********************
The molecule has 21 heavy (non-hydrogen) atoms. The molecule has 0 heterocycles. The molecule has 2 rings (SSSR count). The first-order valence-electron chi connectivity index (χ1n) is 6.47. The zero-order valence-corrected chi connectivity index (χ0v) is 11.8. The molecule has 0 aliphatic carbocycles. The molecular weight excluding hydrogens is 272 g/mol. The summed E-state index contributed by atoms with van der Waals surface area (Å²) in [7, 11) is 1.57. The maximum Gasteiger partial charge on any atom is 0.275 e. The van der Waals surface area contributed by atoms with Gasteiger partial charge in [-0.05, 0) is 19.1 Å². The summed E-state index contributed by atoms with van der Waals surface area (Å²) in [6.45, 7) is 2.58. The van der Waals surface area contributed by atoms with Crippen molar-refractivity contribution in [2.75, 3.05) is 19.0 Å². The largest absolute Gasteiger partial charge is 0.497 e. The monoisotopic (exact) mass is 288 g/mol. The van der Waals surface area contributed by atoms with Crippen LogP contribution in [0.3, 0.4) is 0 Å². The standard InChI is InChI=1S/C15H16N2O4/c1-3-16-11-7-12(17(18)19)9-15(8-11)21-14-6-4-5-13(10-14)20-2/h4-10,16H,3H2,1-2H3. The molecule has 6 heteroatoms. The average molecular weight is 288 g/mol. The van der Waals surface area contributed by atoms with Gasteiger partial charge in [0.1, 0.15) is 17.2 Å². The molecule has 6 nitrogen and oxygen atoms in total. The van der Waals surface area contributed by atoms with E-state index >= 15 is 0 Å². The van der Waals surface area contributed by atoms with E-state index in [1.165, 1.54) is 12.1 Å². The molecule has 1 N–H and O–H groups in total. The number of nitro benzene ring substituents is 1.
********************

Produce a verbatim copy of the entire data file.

The molecule has 21 heavy (non-hydrogen) atoms. The molecule has 0 heterocycles. The molecule has 2 rings (SSSR count). The first-order valence-electron chi connectivity index (χ1n) is 6.47. The zero-order valence-corrected chi connectivity index (χ0v) is 11.8. The molecule has 0 aliphatic carbocycles. The molecular weight excluding hydrogens is 272 g/mol. The summed E-state index contributed by atoms with van der Waals surface area (Å²) in [7, 11) is 1.57. The maximum Gasteiger partial charge on any atom is 0.275 e. The van der Waals surface area contributed by atoms with Gasteiger partial charge in [-0.05, 0) is 19.1 Å². The summed E-state index contributed by atoms with van der Waals surface area (Å²) in [6.45, 7) is 2.58. The van der Waals surface area contributed by atoms with Crippen molar-refractivity contribution in [2.75, 3.05) is 19.0 Å². The largest absolute Gasteiger partial charge is 0.497 e. The monoisotopic (exact) mass is 288 g/mol. The van der Waals surface area contributed by atoms with Crippen LogP contribution in [0.3, 0.4) is 0 Å². The standard InChI is InChI=1S/C15H16N2O4/c1-3-16-11-7-12(17(18)19)9-15(8-11)21-14-6-4-5-13(10-14)20-2/h4-10,16H,3H2,1-2H3. The molecule has 6 heteroatoms. The average molecular weight is 288 g/mol. The van der Waals surface area contributed by atoms with Gasteiger partial charge in [0.1, 0.15) is 17.2 Å². The molecule has 6 nitrogen and oxygen atoms in total. The van der Waals surface area contributed by atoms with E-state index >= 15 is 0 Å². The van der Waals surface area contributed by atoms with E-state index in [1.165, 1.54) is 12.1 Å². The molecule has 1 N–H and O–H groups in total. The number of nitro benzene ring substituents is 1.